Need new clothes? Just print them out!

Electroloom 3D printer will rustle you up a new outfit in no time, so long as it's a vest and skirt

In the future you may never need think to yourself you have nothing to wear as you will be able to print it out. The Electroloom 3D printer is a device that could soon spray you a new set of threads.

Electroloom is a little similar to the very conceptual PETE, from last year's Electrolux Design Lab, which turned PET bottles into clothing before your very eyes - something would doubtless approve of. PETE seemed vaguely bonkers to us at the time, but what did we know, because this fashionable printer has been launched on Kickstarter now and appears to have a chance of becoming consumer reality.

Built by computer engineer Joseph White and biomedical/mechanical engineers Marcus Foley and Aaron Rowley, the prototype printer sprays a liquid mixture of polyester and cotton as nanofibres, using an internal electric field to guide them to various clothing templates - T-shirts and pants, say - in a process called Field Guided Fabrication.

The process should make a garment that requires no cutting or stitching. All you'll need to make clothes are some simple CAD skills.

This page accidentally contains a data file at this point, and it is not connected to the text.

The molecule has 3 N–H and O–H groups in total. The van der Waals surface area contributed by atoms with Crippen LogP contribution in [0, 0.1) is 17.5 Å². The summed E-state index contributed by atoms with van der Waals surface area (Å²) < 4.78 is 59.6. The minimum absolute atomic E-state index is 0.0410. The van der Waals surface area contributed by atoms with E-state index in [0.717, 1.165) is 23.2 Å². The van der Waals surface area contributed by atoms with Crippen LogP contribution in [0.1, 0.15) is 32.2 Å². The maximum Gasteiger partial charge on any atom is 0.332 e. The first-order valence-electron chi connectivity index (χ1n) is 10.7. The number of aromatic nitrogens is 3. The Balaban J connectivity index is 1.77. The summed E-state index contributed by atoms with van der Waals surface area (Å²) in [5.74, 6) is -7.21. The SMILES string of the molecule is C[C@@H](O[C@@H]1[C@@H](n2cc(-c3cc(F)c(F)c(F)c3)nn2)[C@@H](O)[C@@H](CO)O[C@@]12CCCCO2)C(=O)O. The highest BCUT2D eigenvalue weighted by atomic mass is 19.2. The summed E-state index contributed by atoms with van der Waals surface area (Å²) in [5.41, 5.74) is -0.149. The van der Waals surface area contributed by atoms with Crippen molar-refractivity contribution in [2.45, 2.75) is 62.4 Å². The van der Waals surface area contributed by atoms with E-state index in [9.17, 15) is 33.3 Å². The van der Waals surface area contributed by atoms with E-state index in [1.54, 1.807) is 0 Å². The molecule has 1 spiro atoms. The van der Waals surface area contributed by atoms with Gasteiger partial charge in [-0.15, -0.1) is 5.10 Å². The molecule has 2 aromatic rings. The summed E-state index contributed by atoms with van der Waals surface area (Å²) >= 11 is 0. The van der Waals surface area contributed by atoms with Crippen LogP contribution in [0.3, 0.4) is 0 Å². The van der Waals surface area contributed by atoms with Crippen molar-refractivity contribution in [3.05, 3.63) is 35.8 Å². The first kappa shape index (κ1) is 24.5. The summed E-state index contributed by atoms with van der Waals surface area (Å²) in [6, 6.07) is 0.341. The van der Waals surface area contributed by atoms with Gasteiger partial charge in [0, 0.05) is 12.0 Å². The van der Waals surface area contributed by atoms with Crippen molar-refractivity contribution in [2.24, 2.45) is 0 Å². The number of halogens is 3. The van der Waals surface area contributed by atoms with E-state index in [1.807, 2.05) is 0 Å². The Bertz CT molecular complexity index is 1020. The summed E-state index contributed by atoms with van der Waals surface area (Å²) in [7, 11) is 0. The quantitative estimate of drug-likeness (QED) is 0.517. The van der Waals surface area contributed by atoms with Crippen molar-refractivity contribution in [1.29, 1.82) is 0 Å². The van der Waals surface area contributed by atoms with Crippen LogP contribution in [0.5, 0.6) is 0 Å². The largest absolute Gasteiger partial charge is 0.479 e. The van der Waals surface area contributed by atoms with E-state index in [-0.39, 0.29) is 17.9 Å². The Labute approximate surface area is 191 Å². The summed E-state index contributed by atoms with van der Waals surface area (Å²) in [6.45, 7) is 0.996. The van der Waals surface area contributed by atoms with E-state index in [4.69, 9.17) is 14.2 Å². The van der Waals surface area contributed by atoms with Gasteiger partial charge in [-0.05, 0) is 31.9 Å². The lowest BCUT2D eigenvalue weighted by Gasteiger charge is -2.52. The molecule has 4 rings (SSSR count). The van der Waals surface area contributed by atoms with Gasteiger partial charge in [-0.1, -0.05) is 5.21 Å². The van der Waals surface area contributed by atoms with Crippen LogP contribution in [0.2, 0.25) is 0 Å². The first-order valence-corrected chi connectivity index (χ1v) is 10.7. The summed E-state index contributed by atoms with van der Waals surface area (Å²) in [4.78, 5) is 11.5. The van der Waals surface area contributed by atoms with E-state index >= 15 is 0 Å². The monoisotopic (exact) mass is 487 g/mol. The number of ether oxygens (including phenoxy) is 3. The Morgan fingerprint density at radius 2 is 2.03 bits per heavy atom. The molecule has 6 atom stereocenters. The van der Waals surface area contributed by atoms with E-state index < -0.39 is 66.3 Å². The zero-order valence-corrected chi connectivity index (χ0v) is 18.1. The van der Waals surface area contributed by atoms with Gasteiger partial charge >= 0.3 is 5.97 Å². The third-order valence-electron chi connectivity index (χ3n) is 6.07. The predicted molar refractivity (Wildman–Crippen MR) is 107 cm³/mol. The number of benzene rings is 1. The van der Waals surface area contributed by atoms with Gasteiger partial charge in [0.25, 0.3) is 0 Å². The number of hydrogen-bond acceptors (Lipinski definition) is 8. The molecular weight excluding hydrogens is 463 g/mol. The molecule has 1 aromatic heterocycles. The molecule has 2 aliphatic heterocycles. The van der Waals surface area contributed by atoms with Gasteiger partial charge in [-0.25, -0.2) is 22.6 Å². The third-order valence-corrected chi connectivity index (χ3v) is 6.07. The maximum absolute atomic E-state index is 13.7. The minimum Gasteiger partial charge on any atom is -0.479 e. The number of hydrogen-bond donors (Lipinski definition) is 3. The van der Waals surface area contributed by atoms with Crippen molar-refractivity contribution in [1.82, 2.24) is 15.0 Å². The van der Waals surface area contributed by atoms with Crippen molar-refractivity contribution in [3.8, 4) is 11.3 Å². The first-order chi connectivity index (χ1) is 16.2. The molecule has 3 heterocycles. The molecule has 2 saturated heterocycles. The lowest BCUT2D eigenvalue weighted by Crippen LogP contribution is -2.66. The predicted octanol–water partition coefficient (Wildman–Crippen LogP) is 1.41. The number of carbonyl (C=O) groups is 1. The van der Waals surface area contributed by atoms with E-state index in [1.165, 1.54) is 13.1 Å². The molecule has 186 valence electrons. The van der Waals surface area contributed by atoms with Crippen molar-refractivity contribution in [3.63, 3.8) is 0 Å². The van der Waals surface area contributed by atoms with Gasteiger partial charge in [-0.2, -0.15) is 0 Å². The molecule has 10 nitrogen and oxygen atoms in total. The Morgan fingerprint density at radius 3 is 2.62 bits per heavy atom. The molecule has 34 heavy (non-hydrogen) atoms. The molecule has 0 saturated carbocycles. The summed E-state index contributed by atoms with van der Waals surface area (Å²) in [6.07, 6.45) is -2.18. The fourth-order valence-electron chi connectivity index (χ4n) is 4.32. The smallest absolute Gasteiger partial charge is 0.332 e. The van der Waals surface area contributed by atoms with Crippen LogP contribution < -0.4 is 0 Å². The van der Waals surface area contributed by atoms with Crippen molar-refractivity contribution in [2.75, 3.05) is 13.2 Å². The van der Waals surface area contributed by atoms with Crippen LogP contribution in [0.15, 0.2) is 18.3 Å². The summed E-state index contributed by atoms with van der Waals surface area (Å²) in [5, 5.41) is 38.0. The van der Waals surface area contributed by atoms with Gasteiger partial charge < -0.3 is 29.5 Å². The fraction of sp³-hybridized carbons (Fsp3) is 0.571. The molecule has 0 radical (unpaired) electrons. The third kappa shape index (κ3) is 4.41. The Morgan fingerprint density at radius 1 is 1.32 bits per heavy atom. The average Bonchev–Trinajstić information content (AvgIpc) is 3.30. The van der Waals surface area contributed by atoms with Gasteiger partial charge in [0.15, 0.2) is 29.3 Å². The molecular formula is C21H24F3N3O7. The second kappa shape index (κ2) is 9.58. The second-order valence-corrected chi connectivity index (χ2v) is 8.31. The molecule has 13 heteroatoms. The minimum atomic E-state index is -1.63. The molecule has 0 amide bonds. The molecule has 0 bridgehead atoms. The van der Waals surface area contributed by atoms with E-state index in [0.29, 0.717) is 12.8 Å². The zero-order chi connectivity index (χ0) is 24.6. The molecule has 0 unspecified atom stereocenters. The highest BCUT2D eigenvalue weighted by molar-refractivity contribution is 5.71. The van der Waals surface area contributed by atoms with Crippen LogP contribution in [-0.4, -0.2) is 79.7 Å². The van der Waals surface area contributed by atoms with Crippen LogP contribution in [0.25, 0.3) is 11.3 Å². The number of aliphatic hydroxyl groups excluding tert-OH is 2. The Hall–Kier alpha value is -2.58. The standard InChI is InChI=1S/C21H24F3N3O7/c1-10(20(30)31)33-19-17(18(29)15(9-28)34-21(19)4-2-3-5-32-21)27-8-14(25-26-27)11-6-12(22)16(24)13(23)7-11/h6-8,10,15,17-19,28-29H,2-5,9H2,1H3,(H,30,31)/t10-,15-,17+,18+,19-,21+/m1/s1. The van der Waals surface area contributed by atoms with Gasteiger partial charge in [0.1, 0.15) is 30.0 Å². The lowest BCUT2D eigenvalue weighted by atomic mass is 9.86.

The device has been in development about 18 months and is still a work in progress. The team has now turned to Kickstarter to raise money by shipping a small number of alpha units and developer kits with enough printer liquid to make seven beanies, four vests, or three skirts (or a combination of the above, should you want a stylish skirt/vest/hat combo.

Indeed, the Electroloom's Kickstarter page shows a perfectly functional vest, a skirt that looks like the wearer has a slghtly fraying sheet wrapped around her waist and a "beany" that's like some kind of Amish bonnet.

But it's early days yet.

“We are most excited to see what you come up with to design and create--wearable or not! Make curtains or doilies or scarves or lampshades. We can't wait to be surprised and impressed by what you're able to create with the Electroloom Alpha,” trill the developers, who are looking to raise $50,000 to continue refining the printer and processes.

If that works out, the Electroloom is expected to ship in March 2016. The device will set makers back around £2,900.